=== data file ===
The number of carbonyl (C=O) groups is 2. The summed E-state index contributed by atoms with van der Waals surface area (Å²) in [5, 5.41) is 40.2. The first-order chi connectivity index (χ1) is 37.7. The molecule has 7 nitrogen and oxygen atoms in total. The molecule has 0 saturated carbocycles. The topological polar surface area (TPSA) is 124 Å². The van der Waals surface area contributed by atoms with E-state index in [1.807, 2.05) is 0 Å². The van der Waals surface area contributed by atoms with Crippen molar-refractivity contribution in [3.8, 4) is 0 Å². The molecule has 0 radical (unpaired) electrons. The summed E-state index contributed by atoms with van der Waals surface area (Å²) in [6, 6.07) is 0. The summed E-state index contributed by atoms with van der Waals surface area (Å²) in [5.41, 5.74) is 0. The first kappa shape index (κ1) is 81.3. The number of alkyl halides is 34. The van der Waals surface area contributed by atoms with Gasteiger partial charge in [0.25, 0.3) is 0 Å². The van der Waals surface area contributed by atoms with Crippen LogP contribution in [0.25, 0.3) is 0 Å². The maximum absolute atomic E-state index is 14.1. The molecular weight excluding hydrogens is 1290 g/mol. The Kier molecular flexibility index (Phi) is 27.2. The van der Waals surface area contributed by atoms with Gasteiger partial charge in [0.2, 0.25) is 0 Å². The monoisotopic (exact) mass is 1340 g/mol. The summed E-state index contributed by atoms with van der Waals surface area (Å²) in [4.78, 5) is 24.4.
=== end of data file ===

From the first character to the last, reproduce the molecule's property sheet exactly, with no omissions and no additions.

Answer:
The number of carbonyl (C=O) groups is 2. The summed E-state index contributed by atoms with van der Waals surface area (Å²) in [5, 5.41) is 40.2. The first-order chi connectivity index (χ1) is 37.7. The molecule has 7 nitrogen and oxygen atoms in total. The molecule has 0 saturated carbocycles. The topological polar surface area (TPSA) is 124 Å². The van der Waals surface area contributed by atoms with E-state index in [1.807, 2.05) is 0 Å². The van der Waals surface area contributed by atoms with Crippen molar-refractivity contribution in [3.8, 4) is 0 Å². The molecule has 0 radical (unpaired) electrons. The summed E-state index contributed by atoms with van der Waals surface area (Å²) in [6, 6.07) is 0. The summed E-state index contributed by atoms with van der Waals surface area (Å²) in [5.41, 5.74) is 0. The first kappa shape index (κ1) is 81.3. The number of alkyl halides is 34. The van der Waals surface area contributed by atoms with Gasteiger partial charge in [0.25, 0.3) is 0 Å². The van der Waals surface area contributed by atoms with Crippen LogP contribution in [0.25, 0.3) is 0 Å². The maximum absolute atomic E-state index is 14.1. The molecular weight excluding hydrogens is 1290 g/mol. The Kier molecular flexibility index (Phi) is 27.2. The van der Waals surface area contributed by atoms with Gasteiger partial charge in [0.2, 0.25) is 0 Å². The monoisotopic (exact) mass is 1340 g/mol. The summed E-state index contributed by atoms with van der Waals surface area (Å²) in [4.78, 5) is 24.4.